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Marine Ecology Progress Series

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MEPS 493:297-300 (2013)  -  DOI:

Appropriate scales and data to manage seabird-fishery interactions: Comment on Torres et al. (2013)

John Croxall1, Cleo Small2,*, Ben Sullivan2, Ross Wanless3, Esteban Frere4, Ben Lascelles1, Ivan Ramirez5, Mayumi Sato6, Oli Yates7

1Global Seabird Programme, BirdLife International, Wellbrook Court, Girton Road, Cambridge CB3 0NA, UK
2Royal Society for the Protection of Birds, The Lodge, Sandy, Bedfordshire SG19 2DL, UK
3Seabird Division, BirdLife South Africa, PO Box 7119, Roggebaai 8012, South Africa and Percy FitzPatrick Institute, DST-NRF Centre of Excellence, University of Cape Town, Private Bag, Rondebosch 7701, South Africa
4Global Seabird Programme, BirdLife International, Matheu 1246/8, (C1249AAB) Buenos Aires, Argentina
5Sociedade Portuguesa para o Estudo das Aves, Avenida João Crisóstomo, 18 - 4° Dto., 1000-179 Lisboa, Portugal
6BirdLife International Asia Divison, TM Suidobashi Bldg., 4F, Misaki-cho 2-14-6, Chiyoda-ku, Tokyo, Japan
7BirdLife International Global Seabird Programme, Casilla 145, La Serena, Chile
*Corresponding author. Email:

ABSTRACT: Torres et al. (2013; Mar Ecol Prog Ser 473:275-289) use fine-scale data on tracked locations of one species of albatross and fishing vessels to make a variety of assertions on interactions between them, especially in relation to risk of bycatch. Some of these assertions are incorrect, and we seek to clarify the issues and perspectives involved. We argue that while a fine-scale approach can provide interesting insights into foraging behaviour, large-scale risk analysis is needed because management measures (e.g. for bycatch mitigation) need to operate across all vessels in a fishery and across all seabird species at risk from the fishing operation. In addition, an estimate of 10% time spent in close proximity to vessels cannot be used to infer low bycatch risk alone: such an inference would need comparison to bycatch rate data. The analysis also does not take into account a number of factors known to affect the nature and duration of the association of albatrosses with fishing vessels, which limits the conclusions that can be drawn. However, fine-scale studies can provide important insight into factors affecting individual bycatch events, and studies at fine and broad scales will be complementary.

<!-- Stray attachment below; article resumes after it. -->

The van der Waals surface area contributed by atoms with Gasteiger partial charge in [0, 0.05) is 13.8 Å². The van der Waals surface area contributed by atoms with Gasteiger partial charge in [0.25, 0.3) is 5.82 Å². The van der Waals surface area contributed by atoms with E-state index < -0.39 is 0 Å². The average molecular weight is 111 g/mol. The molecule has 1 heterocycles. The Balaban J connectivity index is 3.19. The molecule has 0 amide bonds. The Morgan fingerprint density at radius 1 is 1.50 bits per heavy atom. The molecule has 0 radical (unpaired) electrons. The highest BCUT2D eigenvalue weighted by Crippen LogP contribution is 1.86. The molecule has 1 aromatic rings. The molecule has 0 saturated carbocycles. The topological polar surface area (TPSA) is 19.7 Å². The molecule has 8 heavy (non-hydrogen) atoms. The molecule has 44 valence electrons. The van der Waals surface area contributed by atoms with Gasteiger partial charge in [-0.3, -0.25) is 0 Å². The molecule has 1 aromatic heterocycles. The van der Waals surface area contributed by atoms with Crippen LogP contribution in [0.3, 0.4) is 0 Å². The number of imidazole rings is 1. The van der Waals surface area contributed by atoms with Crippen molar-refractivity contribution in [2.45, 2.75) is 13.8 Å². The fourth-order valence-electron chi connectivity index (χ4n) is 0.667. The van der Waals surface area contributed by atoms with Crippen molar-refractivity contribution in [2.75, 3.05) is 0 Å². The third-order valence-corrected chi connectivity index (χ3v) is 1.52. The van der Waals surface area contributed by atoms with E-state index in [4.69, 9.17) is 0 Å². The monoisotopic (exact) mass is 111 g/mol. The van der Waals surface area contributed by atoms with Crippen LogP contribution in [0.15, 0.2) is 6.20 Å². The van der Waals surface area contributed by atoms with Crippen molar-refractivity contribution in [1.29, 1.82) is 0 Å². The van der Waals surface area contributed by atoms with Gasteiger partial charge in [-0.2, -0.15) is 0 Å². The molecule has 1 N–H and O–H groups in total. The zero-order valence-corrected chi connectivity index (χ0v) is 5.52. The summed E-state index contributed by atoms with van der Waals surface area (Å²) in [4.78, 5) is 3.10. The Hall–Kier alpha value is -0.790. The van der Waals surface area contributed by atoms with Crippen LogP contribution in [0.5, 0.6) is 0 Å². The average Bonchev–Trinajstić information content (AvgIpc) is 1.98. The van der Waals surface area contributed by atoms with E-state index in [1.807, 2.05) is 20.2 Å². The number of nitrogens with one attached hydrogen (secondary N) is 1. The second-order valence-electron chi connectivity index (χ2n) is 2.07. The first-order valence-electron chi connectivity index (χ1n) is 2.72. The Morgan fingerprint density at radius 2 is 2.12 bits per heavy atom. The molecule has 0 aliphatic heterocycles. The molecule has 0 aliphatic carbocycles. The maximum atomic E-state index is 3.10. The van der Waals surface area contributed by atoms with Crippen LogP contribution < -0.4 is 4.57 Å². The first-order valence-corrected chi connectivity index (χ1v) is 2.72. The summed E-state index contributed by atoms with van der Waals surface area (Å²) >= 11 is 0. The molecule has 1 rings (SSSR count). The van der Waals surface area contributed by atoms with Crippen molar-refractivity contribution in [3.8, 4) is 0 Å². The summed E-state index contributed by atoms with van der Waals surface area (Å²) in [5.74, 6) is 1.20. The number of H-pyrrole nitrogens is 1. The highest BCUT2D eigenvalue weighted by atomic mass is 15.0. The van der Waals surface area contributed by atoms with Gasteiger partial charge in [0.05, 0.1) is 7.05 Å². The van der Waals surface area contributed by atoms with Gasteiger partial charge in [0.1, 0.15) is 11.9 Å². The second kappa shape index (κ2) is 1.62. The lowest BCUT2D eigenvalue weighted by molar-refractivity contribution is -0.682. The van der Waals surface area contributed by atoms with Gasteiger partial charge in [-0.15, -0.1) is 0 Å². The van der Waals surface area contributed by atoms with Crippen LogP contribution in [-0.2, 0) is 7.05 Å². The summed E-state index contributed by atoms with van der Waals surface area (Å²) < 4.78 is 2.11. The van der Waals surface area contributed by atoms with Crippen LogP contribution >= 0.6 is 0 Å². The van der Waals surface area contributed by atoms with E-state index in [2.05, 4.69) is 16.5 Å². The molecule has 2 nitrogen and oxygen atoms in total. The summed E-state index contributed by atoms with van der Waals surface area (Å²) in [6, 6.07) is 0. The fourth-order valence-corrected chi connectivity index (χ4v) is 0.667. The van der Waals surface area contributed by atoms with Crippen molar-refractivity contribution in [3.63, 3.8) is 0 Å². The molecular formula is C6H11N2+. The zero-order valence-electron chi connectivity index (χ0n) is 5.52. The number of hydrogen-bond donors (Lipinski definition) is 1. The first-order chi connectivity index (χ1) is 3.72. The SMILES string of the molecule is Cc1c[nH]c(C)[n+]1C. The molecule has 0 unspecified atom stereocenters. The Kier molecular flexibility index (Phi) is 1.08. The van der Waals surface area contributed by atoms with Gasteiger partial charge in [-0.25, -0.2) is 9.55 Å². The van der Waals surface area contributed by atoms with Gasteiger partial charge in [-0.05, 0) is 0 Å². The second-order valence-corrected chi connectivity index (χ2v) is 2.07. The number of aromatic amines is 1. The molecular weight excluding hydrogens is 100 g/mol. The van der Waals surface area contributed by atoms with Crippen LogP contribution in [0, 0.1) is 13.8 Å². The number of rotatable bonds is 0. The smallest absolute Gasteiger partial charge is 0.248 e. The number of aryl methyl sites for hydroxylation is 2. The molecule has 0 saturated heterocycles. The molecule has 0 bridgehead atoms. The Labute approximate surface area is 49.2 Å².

KEY WORDS: Bycatch · Satellite tracking · Albatrosses

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Cite this article as: Croxall J, Small C, Sullivan B, Wanless R and others (2013) Appropriate scales and data to manage seabird-fishery interactions: Comment on Torres et al. (2013). Mar Ecol Prog Ser 493:297-300.

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